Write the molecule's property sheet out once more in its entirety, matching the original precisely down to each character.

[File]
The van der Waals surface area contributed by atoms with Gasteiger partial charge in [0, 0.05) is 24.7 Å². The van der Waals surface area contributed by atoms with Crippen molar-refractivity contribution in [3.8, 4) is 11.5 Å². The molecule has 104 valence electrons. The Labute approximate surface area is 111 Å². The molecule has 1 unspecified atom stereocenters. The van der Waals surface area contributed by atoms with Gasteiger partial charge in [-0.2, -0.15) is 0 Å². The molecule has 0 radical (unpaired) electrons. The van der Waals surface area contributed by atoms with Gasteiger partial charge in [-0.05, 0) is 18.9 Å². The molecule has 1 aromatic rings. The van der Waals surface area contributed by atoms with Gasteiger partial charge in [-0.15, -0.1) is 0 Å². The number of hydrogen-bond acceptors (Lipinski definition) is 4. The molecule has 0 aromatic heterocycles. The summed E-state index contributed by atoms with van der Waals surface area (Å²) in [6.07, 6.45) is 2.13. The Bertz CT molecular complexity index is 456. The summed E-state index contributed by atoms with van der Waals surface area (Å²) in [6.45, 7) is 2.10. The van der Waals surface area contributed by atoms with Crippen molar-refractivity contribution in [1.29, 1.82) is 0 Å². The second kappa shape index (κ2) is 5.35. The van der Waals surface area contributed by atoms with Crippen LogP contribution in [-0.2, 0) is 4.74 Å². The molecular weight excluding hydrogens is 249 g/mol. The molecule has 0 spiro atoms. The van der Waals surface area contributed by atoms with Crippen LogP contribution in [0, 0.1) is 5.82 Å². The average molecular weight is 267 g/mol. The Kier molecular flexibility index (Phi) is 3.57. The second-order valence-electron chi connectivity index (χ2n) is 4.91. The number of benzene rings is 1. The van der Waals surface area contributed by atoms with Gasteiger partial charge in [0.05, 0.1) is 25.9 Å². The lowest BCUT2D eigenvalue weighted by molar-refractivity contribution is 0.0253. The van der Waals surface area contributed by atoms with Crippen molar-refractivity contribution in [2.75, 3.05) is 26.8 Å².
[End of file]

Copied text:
The van der Waals surface area contributed by atoms with Gasteiger partial charge in [0, 0.05) is 24.7 Å². The van der Waals surface area contributed by atoms with Crippen molar-refractivity contribution in [3.8, 4) is 11.5 Å². The molecule has 104 valence electrons. The Labute approximate surface area is 111 Å². The molecule has 1 unspecified atom stereocenters. The van der Waals surface area contributed by atoms with Gasteiger partial charge in [-0.2, -0.15) is 0 Å². The molecule has 0 radical (unpaired) electrons. The van der Waals surface area contributed by atoms with Gasteiger partial charge in [-0.05, 0) is 18.9 Å². The molecule has 1 aromatic rings. The van der Waals surface area contributed by atoms with Gasteiger partial charge in [-0.15, -0.1) is 0 Å². The number of hydrogen-bond acceptors (Lipinski definition) is 4. The molecule has 0 aromatic heterocycles. The summed E-state index contributed by atoms with van der Waals surface area (Å²) in [6.07, 6.45) is 2.13. The Bertz CT molecular complexity index is 456. The summed E-state index contributed by atoms with van der Waals surface area (Å²) in [6.45, 7) is 2.10. The van der Waals surface area contributed by atoms with Crippen molar-refractivity contribution in [1.29, 1.82) is 0 Å². The second kappa shape index (κ2) is 5.35. The van der Waals surface area contributed by atoms with Crippen LogP contribution in [-0.2, 0) is 4.74 Å². The molecular weight excluding hydrogens is 249 g/mol. The molecule has 0 spiro atoms. The van der Waals surface area contributed by atoms with Crippen LogP contribution in [0, 0.1) is 5.82 Å². The average molecular weight is 267 g/mol. The Kier molecular flexibility index (Phi) is 3.57. The second-order valence-electron chi connectivity index (χ2n) is 4.91. The number of benzene rings is 1. The van der Waals surface area contributed by atoms with Gasteiger partial charge in [0.05, 0.1) is 25.9 Å². The lowest BCUT2D eigenvalue weighted by molar-refractivity contribution is 0.0253. The van der Waals surface area contributed by atoms with Crippen molar-refractivity contribution in [2.75, 3.05) is 26.8 Å².